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Devil Or Charlie's Angel?

To call Point of No Return a remake of the 1991 French pop fantasy "La Femme Nikita" isn't adequate; carbon copy is more like it. The screenwriters, Robert Getchell and Alexandra Seros, have simply taken the Luc Besson movie and, with a few minor alterations, duplicated it in an American setting. The change of locale to Washington, D.C., Venice, Calif., and New Orleans only re-emphasizes the fact that this sleek comic-strip mix of violence and romance could take place anywhere except in the real world.

A twisted modern fairy tale, "La Femme Nikita" was a Cinderella story about a female assassin. A madly eclectic hodgepodge of genres, the flashy but shallow Besson film may have seemed fresh because it kept shifting its pop-mythic gears. What starts as a dark, ultraviolent cousin of "A Clockwork Orange" turns into a delirious episode of "Charlie's Angels," with elements of James Bond and "Pygmalion" tossed in. When we first see the heroine, now called Maggie (Bridget Fonda), she's a vicious, drug-addicted punkette, as glamorous as a drowned rat. Arrested for a murder committed in a holdup, this wild animal is sentenced to death, but her execution turns out to be a ruse. When she wakes from her injection she is a captive of a shadowy, high-tech government agency that plans to turn her into a poised, sophisticated hit woman. Under the dual tutelage of Gabriel Byrne and Anne Bancroft, this grunge Galatea is trained in martial arts, computers and fine dining, and her snarl replaced with a smile. Six months later, transformed into a pert sexpot, she's taken out into society and handed her first assignment-a hit job in a fashionable restaurant.

When she passes the test, she's sent to Venice to wait for her next lethal gig. But the civilizing process has been too successful: the killing machine discovers her heart, and loses it to an amiable photographer (Dermot Mulroney) who hasn't a clue that he's shacked up with a professional assassin. Torn between love and evil duty, what's a poor hit woman to do?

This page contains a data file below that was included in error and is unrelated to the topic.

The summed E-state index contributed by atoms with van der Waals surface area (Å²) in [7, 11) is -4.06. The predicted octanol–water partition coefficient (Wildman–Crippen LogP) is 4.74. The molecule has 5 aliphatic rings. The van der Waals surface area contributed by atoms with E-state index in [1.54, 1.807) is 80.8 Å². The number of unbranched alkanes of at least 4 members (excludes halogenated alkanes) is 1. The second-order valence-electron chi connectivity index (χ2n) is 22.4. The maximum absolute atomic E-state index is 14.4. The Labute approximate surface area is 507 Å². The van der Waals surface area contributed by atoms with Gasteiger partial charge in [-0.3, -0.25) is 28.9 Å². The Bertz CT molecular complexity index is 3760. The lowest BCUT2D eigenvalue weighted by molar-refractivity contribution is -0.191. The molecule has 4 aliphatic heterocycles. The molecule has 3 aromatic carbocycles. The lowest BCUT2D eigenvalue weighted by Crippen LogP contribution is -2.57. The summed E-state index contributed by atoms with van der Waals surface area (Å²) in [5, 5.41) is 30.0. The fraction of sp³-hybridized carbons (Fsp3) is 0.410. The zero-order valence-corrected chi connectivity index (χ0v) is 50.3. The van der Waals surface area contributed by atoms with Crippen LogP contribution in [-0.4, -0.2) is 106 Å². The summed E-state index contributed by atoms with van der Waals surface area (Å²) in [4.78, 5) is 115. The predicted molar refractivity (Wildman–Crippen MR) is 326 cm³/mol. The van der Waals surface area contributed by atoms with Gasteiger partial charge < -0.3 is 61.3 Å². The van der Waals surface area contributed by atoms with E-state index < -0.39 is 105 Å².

Director John Badham ("WarGames," "Stakeout") knows there's no point in trying to make any of this plausible. You just have to keep a straight face, pour on the style and keep the bodies flying. Since Maggie is essentially a kitten-with-a-whip fantasy figure, she comes unencumbered by friends, a family, a past. All we know about her is that she's inherited her taste for torchy Nina Simone songs from her mother (a nice musical touch). It's up to Fonda to make us swallow this killer, and she largely succeeds. Neither as sinewy nor as feral as Anne Parillaud was in the original, Fonda wisely doesn't try to overdo the savagery. Thin-lipped, small-voiced and slightly framed, she's hardly an icon of physical menace in this era of iron-pumping maidens, but by staying within herself (to use a sportscasters' favorite cliche) she creates an appealingly enigmatic figure, unpredictable and poignant. More than anything, Fonda gives this glossy, reasonably entertaining rerun an American raison d'etre: underneath her chic cocktail dress and semiautomatic fashion accessories, you recognize, and embrace, the tomboy girl next door.

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